Papers regarding the sum due to Hugh Keir, salt agent for Lord Sinclair, by James Christie, shipmaster in Fraserburgh, and James Murray, merchant there, for payment of a salt bond for salt exported to Bergen, Norway. Hugh was obliged to pay the sum contained in the salt bond because it was alleged that the salt had been re-landed in Scotland after leaving Dysart. The debt was assigned by Margaret Beath [Beith], relict of said Hugh, to John Sinclair of Sinclair on 29 September 1745. – NAS GD164/347.

We can interpret this to mean that Margaret Beath is trying to recover (from John, Lord Sinclair) monies (a salt-bond) paid by Hugh Keir before his death. The other people involved, merchants James Murray and Thomas Urquhart, and shipmaster James Christie  are all mentioned in Hugh Keir’s inventory.

Again, unfortunately, we are unable to discover the outcome of this suit for Margaret Beath or what happens to her and her very young children afterwards.


Aside:  A Grieve in general was a manager or overseer. In the case of a Salt-Grieve it was that person’s task and duty to procure salt for his employer (generally a laird of the manor, a feudal overlord or member of the nobility). In the case of Hugh Keir working for Lord Sinclair, this would have been a position of some responsibility.

Salt played a much bigger role in the economy and society of Hanoverian Britain than in later times. It was required as a mild abrasive by tanners, as a glaze by potters, and to flavor and preserve certain foodstuffs. – [Source: Britain in the Hanoverian Age, 1714-1837; page 621; Authors: Gerald Newman & Leslie Ellen Brown.]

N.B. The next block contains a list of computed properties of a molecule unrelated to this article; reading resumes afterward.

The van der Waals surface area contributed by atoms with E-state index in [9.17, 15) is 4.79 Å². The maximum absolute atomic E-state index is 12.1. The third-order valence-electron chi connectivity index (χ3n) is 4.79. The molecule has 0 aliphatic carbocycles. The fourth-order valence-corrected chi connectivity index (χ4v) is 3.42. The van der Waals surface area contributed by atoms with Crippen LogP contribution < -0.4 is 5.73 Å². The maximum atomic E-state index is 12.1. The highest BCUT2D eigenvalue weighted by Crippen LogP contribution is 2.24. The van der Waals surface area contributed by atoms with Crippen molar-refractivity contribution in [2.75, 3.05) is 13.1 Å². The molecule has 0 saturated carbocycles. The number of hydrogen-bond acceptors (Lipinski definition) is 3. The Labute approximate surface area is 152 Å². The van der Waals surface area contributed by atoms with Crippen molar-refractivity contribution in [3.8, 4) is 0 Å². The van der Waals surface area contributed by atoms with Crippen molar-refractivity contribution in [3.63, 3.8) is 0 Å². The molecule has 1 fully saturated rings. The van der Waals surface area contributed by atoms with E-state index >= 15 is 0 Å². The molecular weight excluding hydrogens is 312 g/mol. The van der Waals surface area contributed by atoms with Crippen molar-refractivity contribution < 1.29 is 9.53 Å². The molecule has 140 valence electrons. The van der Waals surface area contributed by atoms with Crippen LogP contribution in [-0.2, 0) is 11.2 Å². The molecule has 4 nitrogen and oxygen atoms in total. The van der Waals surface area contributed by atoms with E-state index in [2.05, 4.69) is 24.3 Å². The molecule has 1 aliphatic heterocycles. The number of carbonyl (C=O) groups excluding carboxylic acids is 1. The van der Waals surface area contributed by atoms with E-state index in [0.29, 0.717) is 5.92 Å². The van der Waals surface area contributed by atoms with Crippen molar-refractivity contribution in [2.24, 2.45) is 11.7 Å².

Salt until quite recently has been a valuable commodity (cf: the Roman’s and the derivation of the term Salary) and was frequently taxed as a means by which a cash-strapped monarch could raise urgently needed funds. It was for this reason that in 1693, William III (and his Dutch accountants) raised a stringent duty on alcohol, tobacco and salt. The mechanism of collection involved the notorious “Commission for Salt” and various local Customs and Excise officials (tax-collectors) around Scotland. Hugh Keir would have needed to understand the new laws in detail – and have been able to navigate the complex relationships between local manufacturers, continental suppliers, merchants and shipowners – in order to fulfill his remit.


Notes:

  • Umguil (or sometimes spelt unquhile) means in Scottish (legal) dialect, deceased (former or late).
  • Assigning John St Clare (or St Clair) as Lord Sinclair is a mistake – due to certain earlier indiscretions and his involvement in the 1715 Jacobean Revolution (and his subsequent banishment and attaintment), John was only Master of Sinclair and did not succeed to his father’s title – Henry St Clair, was the 10th Lord Sinclair and last of that lineage. He died in 1723.